35. Hi Temi, I enjoyed reading your thoughts on Half of the yellow sun. I have not read the book but I have seen the movie once. I was sixteen years old when I saw it and I did not understand much about what was going on and maybe that was because I was not paying attention. After reading your thoughts on the book, I plan to read it. I love Chimamanda, she is a great woman. My favorite book is Native Son by Richard Wright, a book I read in secondary school.

  36. Hi Temi, I enjoyed reading this piece, first time reading your blog. You write so amazingly well, it’s great to see this side of you.

    I haven’t read Half of a Yellow Sun, I keep putting it off because I am afraid of what I will find within the pages. Now, you have made me curious.

    I do love how Chimamanda shows the imperfect sides of her female characters, I had the love-hate relationship with Ifemelu in Chimamanda’s Americanah.

    A book that I read and absolutely loved and highly recommend is Homegoing by Yaa Gyasi, I think you will feel a lot better about your ‘duality’ if you read this book. This book made me feel a deep connection to my origins and made me appreciate my roots some more.

    I was hoping the giveaway will extend to Nigeria. ??
    You can buy copies online and have them delivered (you can tell, I love free books ?)

    1. Hi Kofo, ah well welcome to jtofashion.com! and thank you for all the lovely words.

      Yes, Chimamanda is incredible at delving into the complexity of female personalities and relationships.

      Thank you so much for recommending Homegoing (this is its 3rd request)!!! So you’ll definitely see a review of that in 2019.

      There will be worldwide deliveries starting in 2019 :)

  37. Hello Temi, your review of the book is captivating and I can’t wait to read it . I would like to contribute more to future conversations so please give updates on books you are reading. That way, I can read along and have reviews prepared.

    Great job with this book club!

    1. Hi Motun, I hope you enjoy HOAYS as much as I did and yes absolutely, I’ll let you guys know via Instagram stories what next months book will be well in advance so we can read together. Thank you!

  38. Wow! I’m so excited about this Book Club. I Love Half of a Yellow Sun. It made me see another side of the Nigerian Civil War.It’s a good thing to know our past so we understand the present and be careful about the future.. Looking forward to more posts. Thanks.

    1. Hi Norah, so happy to hear you’re into the JTO Book Club! It was literally one of the first fictional accounts I read about the Nigerian Civil War and has remained the most cutting to me and yes agree so much with being “careful about the future”… I hope you like the next JTO Book Club post!

  39. Hi Temi, your review is very detailed and descriptive. I have read the book “half of a yellow sun” like a million time already. Plus watched the movie which did the book a little justice. By the way, any Adichie book is like my “to go” place.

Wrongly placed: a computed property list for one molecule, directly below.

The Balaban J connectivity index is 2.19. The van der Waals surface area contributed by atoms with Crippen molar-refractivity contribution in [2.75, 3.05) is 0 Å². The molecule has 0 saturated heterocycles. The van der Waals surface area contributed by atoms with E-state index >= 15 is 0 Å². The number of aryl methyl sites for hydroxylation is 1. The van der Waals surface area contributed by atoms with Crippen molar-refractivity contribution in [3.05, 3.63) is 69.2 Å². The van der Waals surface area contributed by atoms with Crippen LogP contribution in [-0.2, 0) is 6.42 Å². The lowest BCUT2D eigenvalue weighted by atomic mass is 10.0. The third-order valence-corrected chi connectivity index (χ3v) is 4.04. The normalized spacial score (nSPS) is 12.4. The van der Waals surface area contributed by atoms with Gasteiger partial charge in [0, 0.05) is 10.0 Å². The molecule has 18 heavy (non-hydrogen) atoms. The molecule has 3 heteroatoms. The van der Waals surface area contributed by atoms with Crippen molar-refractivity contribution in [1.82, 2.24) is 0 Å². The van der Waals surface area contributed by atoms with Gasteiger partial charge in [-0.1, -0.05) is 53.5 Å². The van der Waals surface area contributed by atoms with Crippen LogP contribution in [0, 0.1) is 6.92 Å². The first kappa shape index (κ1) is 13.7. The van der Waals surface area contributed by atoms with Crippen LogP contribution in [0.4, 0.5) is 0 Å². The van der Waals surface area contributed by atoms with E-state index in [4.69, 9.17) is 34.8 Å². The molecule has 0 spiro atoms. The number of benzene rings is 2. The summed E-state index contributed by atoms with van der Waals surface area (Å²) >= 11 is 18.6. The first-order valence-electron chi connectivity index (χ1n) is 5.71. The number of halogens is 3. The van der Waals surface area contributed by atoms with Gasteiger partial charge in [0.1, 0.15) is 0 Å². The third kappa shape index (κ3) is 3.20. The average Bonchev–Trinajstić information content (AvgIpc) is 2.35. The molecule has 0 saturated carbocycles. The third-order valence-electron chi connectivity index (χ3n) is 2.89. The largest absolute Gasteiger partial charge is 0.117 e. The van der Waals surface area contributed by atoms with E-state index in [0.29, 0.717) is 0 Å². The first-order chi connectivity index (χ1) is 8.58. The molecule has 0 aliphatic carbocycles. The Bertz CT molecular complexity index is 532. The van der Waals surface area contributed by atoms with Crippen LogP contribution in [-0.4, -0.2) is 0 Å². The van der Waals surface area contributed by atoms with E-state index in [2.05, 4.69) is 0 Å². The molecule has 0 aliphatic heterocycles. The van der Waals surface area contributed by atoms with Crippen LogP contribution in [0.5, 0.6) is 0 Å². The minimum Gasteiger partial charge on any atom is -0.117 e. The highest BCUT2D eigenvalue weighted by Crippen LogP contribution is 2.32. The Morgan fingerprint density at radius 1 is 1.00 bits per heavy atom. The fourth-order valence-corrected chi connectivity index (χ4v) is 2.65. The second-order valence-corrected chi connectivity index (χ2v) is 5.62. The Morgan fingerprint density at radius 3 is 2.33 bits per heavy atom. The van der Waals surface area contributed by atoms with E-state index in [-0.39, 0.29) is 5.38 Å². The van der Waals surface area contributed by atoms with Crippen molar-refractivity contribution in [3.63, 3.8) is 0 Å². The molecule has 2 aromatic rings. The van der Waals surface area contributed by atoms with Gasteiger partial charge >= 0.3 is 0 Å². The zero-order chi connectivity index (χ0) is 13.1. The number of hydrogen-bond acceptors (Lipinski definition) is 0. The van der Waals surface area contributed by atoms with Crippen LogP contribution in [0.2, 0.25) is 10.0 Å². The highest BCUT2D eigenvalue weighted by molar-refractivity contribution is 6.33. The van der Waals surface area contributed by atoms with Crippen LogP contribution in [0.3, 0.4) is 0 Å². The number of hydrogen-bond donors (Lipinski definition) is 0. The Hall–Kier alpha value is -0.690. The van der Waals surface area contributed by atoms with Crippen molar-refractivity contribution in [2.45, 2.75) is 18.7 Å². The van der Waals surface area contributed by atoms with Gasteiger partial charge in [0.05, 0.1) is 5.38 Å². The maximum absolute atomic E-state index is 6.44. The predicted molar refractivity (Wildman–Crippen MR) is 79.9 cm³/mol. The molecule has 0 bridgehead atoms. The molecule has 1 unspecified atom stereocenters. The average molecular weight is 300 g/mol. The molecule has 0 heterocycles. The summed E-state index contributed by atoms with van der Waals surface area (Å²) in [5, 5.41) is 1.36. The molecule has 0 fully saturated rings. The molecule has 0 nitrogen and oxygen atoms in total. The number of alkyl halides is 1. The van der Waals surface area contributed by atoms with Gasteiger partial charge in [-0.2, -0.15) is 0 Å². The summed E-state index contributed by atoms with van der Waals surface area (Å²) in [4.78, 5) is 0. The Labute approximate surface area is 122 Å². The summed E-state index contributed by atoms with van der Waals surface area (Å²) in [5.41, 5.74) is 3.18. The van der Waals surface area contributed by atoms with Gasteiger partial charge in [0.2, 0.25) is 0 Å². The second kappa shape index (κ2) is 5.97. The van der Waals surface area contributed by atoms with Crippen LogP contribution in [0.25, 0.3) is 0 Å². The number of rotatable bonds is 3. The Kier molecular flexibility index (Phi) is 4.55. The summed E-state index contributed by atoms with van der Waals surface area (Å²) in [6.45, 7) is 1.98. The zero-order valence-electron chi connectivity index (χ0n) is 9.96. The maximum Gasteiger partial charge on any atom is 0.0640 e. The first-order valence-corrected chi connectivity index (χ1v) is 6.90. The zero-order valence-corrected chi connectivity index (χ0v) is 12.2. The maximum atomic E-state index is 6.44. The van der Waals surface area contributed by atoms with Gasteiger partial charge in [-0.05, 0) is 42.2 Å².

My only regret reading this book was not knowing what happened to “Kainene”. I think she had the saddest personal storyline in this book. PS: Odenigbo is my acclaimed “revolutionary lover” and i have a crush on Chiwetel Ejiofor ???.

    1. Hi Ishola, thank you! Your comment reminded me that I haven’t actually watched the movie yet, mainly because I was scared it might ruin the book for me but now I definitely will. Also, what you said about Kainene, man, her ending was way too open-ended it made me feel SICK.

      Haha, I can’t wait to watch what Chiwetel Ejiofor did with Odenigbo’s character!

  40. You can even check out Nairobi Heat by Mukoma wa Ngugi.Its about war too.The Rwanda genocide,the cover ups,how it began and how it ended.The book also centers on the search for identity too.

  41. I love your review.When I read Half of A Yellow Sun years ago,I didn’t have the skills to analyze it and so no justice was done. Yes, the war-I couldn’t help but envision that scene at the airport where a machete was used or when Olanna had to hide in her lovers place in Kanu.The part that hurt me the most was Kainene;when kainene didn’t come back,to me that not coming back represented alot of things and said alot of things…
    I don’t have a favourite novel,a review on Purple Hibiscus by Chimamanda Ngozi Adichie and Born A Crime by Trevoh Noah is going to be awesome tho.

    1. Hi again Chiena, thank you again! That airport scene was one of this most horrifying scenes I have ever read, I physically shaking whilst reading because I felt like I was really there. And let’s not even get into Kainene’s ending.

      Lots of other people have mentioned Born A Crime – maybe that should be January’s book for the Club!

  42. I did watched the movie and truly enjoyed it. A book that totally blew my mind away recently is children of blood and bones by Tade Adeyemi. A mix of fantasy, social and cultural battles. There’s is also homegoing by Yaa Gyasi which follow 4 or 5 generations from cape coast castle to the street of New York, through slavery, Ghanaian independence.

    I am about to start reading purple hibiscus and hope it will also transports me.

    1. Hi Romy, thanks for all these recommendations! I’ll definitely be watching the movie this weekend and have added Homegoing, Purple Hibiscus, and Children of Blood And Bones to the JTO Book Club List!